Which works best in compelling behaviour of your subordinates: the carrot or the stick? Machiavelli wrote in Chapter 17 that a Prince who cannot be both loved and feared, is more effective if he chooses to be feared rather than loved. Use the stick, he tells us.
And science has shown that this advice was probably correct. In a story posted on Science Daily,
A simple experiment suggests that punishments are more likely to influence behavior than rewards. The results stem from a study involving 88 students at a university.
In fact, the study found that punishment was two to three times more effective in getting results than giving rewards. Jan Kubanek, PhD, a researcher in anatomy and neurobiology is quoted as saying about the results:
…our study suggests that negative feedback may be more effective than positive feedback at modifying behavior. Our study showed that such feedback does not have to be harsh, since it appears that we tend to react in the same manner to any amount of negative feedback. From an evolutionary perspective, people tend to avoid punishments or dangerous situations. Rewards, on the other hand, have less of a life-threatening impact.
Harsh is, of course, relative and in Machiavelli’s day all forms of punishment were much harsher than those we mete out today. Thomas More questioned leniency for crimes we consider minor today and counselled for harsh measures:
‘I would gladly know upon what reason it is that you think theft ought not to be punished by death: would you give way to it? or do you propose any other punishment that will be more useful to the public? for, since death does not restrain theft, if men thought their lives would be safe, what fear or force could restrain ill men? On the contrary, they would look on the mitigation of the punishment as an invitation to commit more crimes.’
Thomas More, Utopia, Book I
In those days, heads rolled considerably more often from their perch on the neck; today in the municipal or corporate world, such methods are frowned upon. Even simple defenestration is not accepted. Instead, we simply fire someone. But the symbolic effect is the same.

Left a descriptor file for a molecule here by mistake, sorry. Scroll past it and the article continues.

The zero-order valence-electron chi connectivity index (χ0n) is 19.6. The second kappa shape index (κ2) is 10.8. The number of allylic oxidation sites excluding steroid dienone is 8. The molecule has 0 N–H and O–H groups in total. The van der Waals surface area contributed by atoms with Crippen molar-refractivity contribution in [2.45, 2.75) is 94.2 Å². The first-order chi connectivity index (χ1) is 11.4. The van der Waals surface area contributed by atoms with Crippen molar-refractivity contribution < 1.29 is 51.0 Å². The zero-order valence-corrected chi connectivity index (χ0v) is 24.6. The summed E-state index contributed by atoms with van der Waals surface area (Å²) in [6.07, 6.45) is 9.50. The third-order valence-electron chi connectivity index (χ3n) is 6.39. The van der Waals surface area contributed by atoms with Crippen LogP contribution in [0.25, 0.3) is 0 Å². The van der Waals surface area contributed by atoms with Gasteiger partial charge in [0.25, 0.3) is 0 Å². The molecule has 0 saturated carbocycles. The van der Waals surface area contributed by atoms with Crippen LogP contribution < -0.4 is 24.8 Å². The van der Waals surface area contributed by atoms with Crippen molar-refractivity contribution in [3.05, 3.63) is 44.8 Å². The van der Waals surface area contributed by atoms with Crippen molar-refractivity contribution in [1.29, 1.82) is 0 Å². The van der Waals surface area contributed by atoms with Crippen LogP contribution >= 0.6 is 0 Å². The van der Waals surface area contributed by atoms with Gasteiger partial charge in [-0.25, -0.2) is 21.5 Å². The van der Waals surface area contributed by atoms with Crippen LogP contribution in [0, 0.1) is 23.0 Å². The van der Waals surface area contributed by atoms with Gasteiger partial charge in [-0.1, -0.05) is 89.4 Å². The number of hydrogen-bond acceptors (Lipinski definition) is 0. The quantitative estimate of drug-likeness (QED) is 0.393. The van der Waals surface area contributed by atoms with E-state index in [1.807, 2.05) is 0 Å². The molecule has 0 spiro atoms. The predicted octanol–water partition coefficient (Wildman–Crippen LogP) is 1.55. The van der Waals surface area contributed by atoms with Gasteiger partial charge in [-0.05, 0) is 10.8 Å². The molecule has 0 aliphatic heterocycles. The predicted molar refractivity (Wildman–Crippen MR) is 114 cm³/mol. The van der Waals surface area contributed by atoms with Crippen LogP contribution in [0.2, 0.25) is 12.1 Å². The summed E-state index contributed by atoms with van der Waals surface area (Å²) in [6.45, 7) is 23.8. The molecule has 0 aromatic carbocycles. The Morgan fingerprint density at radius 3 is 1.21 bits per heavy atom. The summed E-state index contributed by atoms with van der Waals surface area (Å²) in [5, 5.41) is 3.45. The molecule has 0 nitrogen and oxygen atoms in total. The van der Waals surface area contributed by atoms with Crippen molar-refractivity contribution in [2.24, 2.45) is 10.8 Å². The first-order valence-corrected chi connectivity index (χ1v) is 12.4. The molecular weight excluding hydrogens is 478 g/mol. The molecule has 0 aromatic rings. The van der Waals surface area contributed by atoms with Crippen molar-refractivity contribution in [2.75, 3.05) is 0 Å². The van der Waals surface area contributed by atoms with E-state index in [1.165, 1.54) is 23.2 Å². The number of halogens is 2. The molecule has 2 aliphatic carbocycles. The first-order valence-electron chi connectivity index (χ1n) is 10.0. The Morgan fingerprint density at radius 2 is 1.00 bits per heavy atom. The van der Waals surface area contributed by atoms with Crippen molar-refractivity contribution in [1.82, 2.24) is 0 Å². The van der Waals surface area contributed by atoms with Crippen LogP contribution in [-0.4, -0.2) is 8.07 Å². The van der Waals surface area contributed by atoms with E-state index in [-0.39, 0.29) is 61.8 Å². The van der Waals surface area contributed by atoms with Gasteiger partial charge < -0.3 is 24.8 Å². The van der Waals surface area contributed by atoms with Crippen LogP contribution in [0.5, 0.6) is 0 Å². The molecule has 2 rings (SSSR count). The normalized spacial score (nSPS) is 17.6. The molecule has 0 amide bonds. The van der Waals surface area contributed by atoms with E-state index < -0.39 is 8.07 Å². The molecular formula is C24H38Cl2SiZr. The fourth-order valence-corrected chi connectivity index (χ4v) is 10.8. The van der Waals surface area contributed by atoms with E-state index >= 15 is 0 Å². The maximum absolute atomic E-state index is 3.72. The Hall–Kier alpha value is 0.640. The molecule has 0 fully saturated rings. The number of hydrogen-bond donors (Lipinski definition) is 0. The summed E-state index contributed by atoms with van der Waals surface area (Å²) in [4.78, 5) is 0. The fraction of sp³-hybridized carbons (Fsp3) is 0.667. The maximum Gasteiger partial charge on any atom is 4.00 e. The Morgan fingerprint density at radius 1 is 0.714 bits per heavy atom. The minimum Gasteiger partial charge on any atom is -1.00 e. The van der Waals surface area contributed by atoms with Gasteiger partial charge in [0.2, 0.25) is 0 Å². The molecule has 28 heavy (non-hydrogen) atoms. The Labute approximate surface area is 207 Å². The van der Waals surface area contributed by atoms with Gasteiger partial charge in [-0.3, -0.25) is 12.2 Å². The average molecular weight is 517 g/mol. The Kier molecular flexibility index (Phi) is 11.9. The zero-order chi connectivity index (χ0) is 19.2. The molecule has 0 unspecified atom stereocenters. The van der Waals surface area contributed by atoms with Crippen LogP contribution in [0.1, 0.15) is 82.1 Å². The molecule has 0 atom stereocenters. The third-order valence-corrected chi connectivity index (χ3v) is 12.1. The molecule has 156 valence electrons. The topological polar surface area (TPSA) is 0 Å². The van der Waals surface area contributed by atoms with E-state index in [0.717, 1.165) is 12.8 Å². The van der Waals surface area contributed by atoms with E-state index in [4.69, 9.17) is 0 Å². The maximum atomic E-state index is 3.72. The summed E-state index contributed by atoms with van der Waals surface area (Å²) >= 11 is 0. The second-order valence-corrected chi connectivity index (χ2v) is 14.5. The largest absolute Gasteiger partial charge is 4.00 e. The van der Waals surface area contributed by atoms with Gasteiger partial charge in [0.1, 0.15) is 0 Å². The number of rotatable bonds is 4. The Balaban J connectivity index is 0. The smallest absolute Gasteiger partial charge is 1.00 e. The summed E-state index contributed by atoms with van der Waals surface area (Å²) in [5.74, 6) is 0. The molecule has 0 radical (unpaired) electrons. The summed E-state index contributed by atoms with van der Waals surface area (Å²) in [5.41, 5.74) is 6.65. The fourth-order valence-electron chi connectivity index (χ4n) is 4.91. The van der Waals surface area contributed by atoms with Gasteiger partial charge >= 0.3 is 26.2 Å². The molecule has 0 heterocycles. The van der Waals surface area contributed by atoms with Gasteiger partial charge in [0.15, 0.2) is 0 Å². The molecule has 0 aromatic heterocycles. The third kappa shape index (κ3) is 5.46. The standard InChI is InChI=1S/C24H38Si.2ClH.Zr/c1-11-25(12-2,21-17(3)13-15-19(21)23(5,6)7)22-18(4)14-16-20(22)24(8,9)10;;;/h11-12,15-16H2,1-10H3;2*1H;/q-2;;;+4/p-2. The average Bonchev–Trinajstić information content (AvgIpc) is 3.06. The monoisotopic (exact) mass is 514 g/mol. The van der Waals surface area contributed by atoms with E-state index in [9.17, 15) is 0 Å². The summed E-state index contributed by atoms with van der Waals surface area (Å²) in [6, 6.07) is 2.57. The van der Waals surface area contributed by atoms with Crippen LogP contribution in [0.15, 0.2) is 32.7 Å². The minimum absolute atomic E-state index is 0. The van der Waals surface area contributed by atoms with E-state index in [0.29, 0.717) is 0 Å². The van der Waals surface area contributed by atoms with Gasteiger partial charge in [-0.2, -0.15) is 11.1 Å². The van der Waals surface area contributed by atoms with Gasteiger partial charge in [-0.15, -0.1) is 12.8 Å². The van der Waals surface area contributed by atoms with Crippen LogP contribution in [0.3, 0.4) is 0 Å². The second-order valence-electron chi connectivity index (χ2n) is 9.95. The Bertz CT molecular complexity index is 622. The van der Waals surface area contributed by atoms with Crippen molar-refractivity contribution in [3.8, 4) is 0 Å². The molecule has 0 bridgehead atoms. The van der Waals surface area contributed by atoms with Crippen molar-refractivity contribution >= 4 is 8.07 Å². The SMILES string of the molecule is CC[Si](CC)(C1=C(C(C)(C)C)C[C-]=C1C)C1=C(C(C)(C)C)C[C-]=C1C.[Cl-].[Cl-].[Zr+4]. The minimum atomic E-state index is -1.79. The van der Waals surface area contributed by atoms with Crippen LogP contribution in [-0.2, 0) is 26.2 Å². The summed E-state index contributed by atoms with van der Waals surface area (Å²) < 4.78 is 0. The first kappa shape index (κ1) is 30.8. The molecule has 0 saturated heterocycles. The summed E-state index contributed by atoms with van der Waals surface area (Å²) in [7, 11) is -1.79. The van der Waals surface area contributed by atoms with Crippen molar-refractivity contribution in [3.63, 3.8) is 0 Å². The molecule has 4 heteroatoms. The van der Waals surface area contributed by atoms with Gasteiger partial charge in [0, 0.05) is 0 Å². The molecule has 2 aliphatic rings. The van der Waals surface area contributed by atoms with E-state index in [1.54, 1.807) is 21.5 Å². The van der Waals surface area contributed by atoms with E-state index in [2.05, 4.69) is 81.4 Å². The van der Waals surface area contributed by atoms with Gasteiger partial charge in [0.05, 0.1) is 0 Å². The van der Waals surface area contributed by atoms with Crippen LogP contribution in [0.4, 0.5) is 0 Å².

But you can’t fire everyone. Just a few. Make an example. Machiavelli wrote in Chapter 17 that,
“With a few exemplary executions, he will be more merciful than those who, through too much mercy, allow disorders to arise, from which follow murders or robberies. These harm the whole people, while those executions he ordered offend only the individual.”
Bang a select few heads together, and the rest will be loyal to you – even grateful – because you didn’t do it to them, he says. Loyalty equates with obedience, and that equates with effectiveness. One cannot govern effectively without loyal subjects, so Machiavelli wasn’t adverse to putting the stick about ii order to ensure effective government. Set a few sterling examples for the rest and don’t fret too much about the fallout:
“So long as he keeps his subjects united and loyal, a prince ought not to mind gaining the reputation for cruelty…”
What the study didn’t look at was the effect of punishment on creating dissent and distrust. CEOs and CAOs know that wielding the stick too much and too often causes murmurings of rebellion. That ‘united and loyal’ condition depends on smooth waters all the way down, and not turbulence broiling under the surface.
Radial political groups have often tried to cause the state to respond more and more violently to their actions because the more the state tries to repress them, the more oppressed the people become. And such oppression encourages more people to rebellion.
A CAO or CEO wielding the stick too heavily will cause the same among employees. CAOs might also incur the distrust and opposition of his or her political masters, which will often result in the CAO being curtailled or even sacked.
Machiavelli was well aware that fear can quickly turn to hatred, as more than one chief administrator has learned over the centuries. Consider the fate of Thomas Cromwell, who served as the CAO-equivalent to Henry VIII: eventually headless because he put the stick about his opponents so much he caused them to conspire – successfully – against him.
Machiavelli warned princes – and their modern analogues – to avoid becoming hated…
“… because he can endure very well being feared while he is not hated…”
An iron hand is only good to a point, and must be tempered with both wisdom and generosity. Unfortunately, leaders too often don’t balance their acts of cruelty with generosity and end up being hated. That’s fateful to both careers and reputations.
Machiavelli concluded that princes – CEOs, COOs and CAOs included – should focus on what they can control, not what lies in the domain of others. Don’t interfere with a department that’s working well under a manager, he suggests, because it will only bring enmity:
“Men love according as they please, and fear according to the will of the prince. A wise prince should establish himself on that which he controls, and not in that which others control. He must endeavour only to avoid being hated.”
I can think of some CAOs who might learn from that lesson.
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